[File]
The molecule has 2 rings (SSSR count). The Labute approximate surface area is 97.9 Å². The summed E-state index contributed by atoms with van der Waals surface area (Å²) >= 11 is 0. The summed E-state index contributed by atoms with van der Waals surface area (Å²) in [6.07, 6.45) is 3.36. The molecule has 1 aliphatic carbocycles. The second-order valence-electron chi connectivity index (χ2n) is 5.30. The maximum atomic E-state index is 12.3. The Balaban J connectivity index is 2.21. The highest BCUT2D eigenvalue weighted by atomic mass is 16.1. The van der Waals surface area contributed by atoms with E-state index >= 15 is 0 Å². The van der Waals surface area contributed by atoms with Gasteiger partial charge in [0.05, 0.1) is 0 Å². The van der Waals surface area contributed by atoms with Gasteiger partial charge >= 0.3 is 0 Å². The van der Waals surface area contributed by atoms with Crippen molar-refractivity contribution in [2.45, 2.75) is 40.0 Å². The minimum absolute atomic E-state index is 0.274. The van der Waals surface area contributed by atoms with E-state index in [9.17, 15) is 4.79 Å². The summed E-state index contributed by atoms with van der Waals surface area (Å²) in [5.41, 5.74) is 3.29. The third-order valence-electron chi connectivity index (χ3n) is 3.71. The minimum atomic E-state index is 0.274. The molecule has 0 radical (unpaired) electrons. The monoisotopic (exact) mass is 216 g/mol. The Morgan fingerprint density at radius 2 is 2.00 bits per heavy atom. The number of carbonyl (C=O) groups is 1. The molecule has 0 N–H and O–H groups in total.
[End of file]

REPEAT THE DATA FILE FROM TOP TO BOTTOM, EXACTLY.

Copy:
The molecule has 2 rings (SSSR count). The Labute approximate surface area is 97.9 Å². The summed E-state index contributed by atoms with van der Waals surface area (Å²) >= 11 is 0. The summed E-state index contributed by atoms with van der Waals surface area (Å²) in [6.07, 6.45) is 3.36. The molecule has 1 aliphatic carbocycles. The second-order valence-electron chi connectivity index (χ2n) is 5.30. The maximum atomic E-state index is 12.3. The Balaban J connectivity index is 2.21. The highest BCUT2D eigenvalue weighted by atomic mass is 16.1. The van der Waals surface area contributed by atoms with E-state index >= 15 is 0 Å². The van der Waals surface area contributed by atoms with Gasteiger partial charge in [0.05, 0.1) is 0 Å². The van der Waals surface area contributed by atoms with Gasteiger partial charge >= 0.3 is 0 Å². The van der Waals surface area contributed by atoms with Crippen molar-refractivity contribution in [2.45, 2.75) is 40.0 Å². The minimum absolute atomic E-state index is 0.274. The van der Waals surface area contributed by atoms with E-state index in [9.17, 15) is 4.79 Å². The summed E-state index contributed by atoms with van der Waals surface area (Å²) in [5.41, 5.74) is 3.29. The third-order valence-electron chi connectivity index (χ3n) is 3.71. The minimum atomic E-state index is 0.274. The molecule has 0 radical (unpaired) electrons. The monoisotopic (exact) mass is 216 g/mol. The Morgan fingerprint density at radius 2 is 2.00 bits per heavy atom. The number of carbonyl (C=O) groups is 1. The molecule has 0 N–H and O–H groups in total.